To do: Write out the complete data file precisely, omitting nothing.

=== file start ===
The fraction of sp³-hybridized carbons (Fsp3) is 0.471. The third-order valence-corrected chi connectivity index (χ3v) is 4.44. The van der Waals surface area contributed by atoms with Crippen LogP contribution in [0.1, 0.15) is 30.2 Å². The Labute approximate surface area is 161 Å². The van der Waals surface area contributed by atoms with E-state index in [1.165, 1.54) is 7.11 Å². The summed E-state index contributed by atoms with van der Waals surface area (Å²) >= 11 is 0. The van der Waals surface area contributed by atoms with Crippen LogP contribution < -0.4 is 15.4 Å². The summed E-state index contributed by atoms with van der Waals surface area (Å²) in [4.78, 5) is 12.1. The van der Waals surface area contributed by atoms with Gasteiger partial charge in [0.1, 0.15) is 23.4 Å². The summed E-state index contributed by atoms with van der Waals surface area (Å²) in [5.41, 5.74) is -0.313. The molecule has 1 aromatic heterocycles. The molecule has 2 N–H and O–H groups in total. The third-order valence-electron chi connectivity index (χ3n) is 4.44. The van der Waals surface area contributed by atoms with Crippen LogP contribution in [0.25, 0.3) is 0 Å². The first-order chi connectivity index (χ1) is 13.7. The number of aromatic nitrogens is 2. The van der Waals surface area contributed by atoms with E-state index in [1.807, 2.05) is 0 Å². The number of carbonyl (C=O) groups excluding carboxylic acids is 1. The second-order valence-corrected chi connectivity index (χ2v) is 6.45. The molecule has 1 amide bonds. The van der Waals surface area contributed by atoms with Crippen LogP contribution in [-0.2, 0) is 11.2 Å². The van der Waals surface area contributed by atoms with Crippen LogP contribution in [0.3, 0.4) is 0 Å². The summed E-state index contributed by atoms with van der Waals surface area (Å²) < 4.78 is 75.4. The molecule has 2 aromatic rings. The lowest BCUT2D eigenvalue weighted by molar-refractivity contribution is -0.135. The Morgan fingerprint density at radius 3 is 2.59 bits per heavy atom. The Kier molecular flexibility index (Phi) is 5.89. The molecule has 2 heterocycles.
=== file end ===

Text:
The fraction of sp³-hybridized carbons (Fsp3) is 0.471. The third-order valence-corrected chi connectivity index (χ3v) is 4.44. The van der Waals surface area contributed by atoms with Crippen LogP contribution in [0.1, 0.15) is 30.2 Å². The Labute approximate surface area is 161 Å². The van der Waals surface area contributed by atoms with E-state index in [1.165, 1.54) is 7.11 Å². The summed E-state index contributed by atoms with van der Waals surface area (Å²) >= 11 is 0. The van der Waals surface area contributed by atoms with Crippen LogP contribution < -0.4 is 15.4 Å². The summed E-state index contributed by atoms with van der Waals surface area (Å²) in [4.78, 5) is 12.1. The van der Waals surface area contributed by atoms with Gasteiger partial charge in [0.1, 0.15) is 23.4 Å². The summed E-state index contributed by atoms with van der Waals surface area (Å²) in [5.41, 5.74) is -0.313. The molecule has 1 aromatic heterocycles. The molecule has 2 N–H and O–H groups in total. The third-order valence-electron chi connectivity index (χ3n) is 4.44. The van der Waals surface area contributed by atoms with Crippen LogP contribution in [0.25, 0.3) is 0 Å². The first-order chi connectivity index (χ1) is 13.7. The number of aromatic nitrogens is 2. The van der Waals surface area contributed by atoms with E-state index in [1.807, 2.05) is 0 Å². The number of carbonyl (C=O) groups excluding carboxylic acids is 1. The second-order valence-corrected chi connectivity index (χ2v) is 6.45. The molecule has 1 amide bonds. The van der Waals surface area contributed by atoms with Crippen LogP contribution in [-0.2, 0) is 11.2 Å². The van der Waals surface area contributed by atoms with Crippen LogP contribution in [0.3, 0.4) is 0 Å². The summed E-state index contributed by atoms with van der Waals surface area (Å²) < 4.78 is 75.4. The molecule has 2 aromatic rings. The lowest BCUT2D eigenvalue weighted by molar-refractivity contribution is -0.135. The Morgan fingerprint density at radius 3 is 2.59 bits per heavy atom. The Kier molecular flexibility index (Phi) is 5.89. The molecule has 2 heterocycles.